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Oh, embargos. . . 2008 Chevrolet Malibu breaks cover

 
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sfowle sfowle
Enthusiast | Posts: 507 | Joined: 05/06
Posted: 12/29/06
10:06 AM

http://www.automobilemag.com/auto_shows/2007_detroit/0612_2008_chevrolet_malibu/

Official pictures of the next Malibu have been released. Read our story, look at the pictures, and tell us if you think it's a Camry beater.  

Austin Cooper Austin Cooper
User | Posts: 167 | Joined: 11/06
Posted: 12/29/06
04:35 PM

I wonder if this Chevy is really going to change anybody's mind right now?  I'm thinking about those who might have their eyes on a Camry or Accord now? The MPG is no big deal, Honda already squeezes 34 MPG out of their 4 banger, while Toyota trumps them both with a hybrid. They too squeeze 34 MPG out of their 4 banger.

The styling isn't going to scare anybody but there's no lust factor in it either.  GM should have ripped off some styling cues from the MB CLS just to set itself apart from the Honda and Toyota and make some real waves.  Perhaps consumers will be able to get good deals on the new Chevy while it sits in the showroom as consumers pass by it on their way to purchase Hondas and Toyotas  Grin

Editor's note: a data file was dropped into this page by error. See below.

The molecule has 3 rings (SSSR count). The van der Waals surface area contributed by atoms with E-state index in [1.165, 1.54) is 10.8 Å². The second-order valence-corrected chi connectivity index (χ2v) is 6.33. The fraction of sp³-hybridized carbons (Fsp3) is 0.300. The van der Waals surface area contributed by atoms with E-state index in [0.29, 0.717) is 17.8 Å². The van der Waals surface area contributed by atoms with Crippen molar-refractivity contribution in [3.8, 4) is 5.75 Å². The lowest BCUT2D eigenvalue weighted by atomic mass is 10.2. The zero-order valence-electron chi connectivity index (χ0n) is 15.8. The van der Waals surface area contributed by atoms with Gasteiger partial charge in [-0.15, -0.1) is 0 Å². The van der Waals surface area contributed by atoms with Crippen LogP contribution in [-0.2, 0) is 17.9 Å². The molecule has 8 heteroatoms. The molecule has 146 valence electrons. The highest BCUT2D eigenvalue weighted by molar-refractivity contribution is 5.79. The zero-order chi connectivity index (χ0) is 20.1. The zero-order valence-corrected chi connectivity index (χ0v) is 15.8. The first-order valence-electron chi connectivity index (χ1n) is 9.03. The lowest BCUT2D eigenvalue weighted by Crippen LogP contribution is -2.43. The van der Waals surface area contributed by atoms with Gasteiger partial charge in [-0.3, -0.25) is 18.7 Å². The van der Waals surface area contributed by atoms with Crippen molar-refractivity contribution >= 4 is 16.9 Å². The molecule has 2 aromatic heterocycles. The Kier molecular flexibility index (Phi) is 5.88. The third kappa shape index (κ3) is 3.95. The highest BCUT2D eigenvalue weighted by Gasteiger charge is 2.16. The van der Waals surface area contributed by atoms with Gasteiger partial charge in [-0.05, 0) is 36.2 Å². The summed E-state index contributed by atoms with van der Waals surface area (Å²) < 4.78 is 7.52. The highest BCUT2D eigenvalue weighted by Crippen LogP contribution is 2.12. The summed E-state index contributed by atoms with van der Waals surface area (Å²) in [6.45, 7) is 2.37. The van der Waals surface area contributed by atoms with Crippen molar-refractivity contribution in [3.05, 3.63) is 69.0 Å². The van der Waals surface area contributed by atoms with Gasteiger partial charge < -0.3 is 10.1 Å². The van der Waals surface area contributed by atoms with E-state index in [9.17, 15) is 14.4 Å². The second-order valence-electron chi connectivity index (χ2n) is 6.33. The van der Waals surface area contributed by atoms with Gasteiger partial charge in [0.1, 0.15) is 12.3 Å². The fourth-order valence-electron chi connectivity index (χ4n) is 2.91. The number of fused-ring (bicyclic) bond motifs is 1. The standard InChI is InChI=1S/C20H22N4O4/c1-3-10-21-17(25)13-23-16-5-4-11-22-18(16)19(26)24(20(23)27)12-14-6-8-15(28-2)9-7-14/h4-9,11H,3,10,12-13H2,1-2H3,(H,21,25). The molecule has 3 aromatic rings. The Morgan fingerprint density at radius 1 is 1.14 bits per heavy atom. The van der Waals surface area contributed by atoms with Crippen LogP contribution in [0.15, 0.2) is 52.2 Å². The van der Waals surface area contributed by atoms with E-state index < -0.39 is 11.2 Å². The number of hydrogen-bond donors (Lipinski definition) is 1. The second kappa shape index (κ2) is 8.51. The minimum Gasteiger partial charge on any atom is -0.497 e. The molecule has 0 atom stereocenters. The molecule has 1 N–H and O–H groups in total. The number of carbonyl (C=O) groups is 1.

Carletti Carletti
User | Posts: 62 | Joined: 06/06
Posted: 12/30/06
10:56 PM

Yeah I agree.  Personally, I think one of the major problems at GM stems from negative public perception.  Here's the point:  Why on Earth would you take a perceived risk on an unestablished marque like the Chevrolet Malibu when you could purchase a proven, respected, and publicly known rock-solid Camry/Accord?  In economics, part of the reason that Toyota and Honda have so much clout in the market is because of their hold of the costly-to-fake principle:  The ability of Toyota and Honda to successfully convey a selling point to the consumer.  Obviously, perhaps, the main selling points for both car companies include quality, durability, and exceptional craftsmanship.

Since the majority of consumers who purchase an Accord, a Camry, or a Malibu, arguably, belong to hard-working families, no one should expect these consumers to risk their hard-earned dollars on an unproven, and expensive, product.  So pending any additional rebates, the Malibu will not succeed in challenging the Accord, the Camry, or the Sonata unless it looks less like a rental car and more like a car looking to satisfy the consumer's every wish (one of which would probably be to not look like you’re driving a rental car).  In addition, it wouldn’t hurt the new Malibu if it could win some perception-changing awards like, for instance, a Car of the Year award.  And if you are currently subconsciously replying “yeah right” to this last sentence, then you have already proven my point:  Perception is hurting GM in the sales department more than anything else.  

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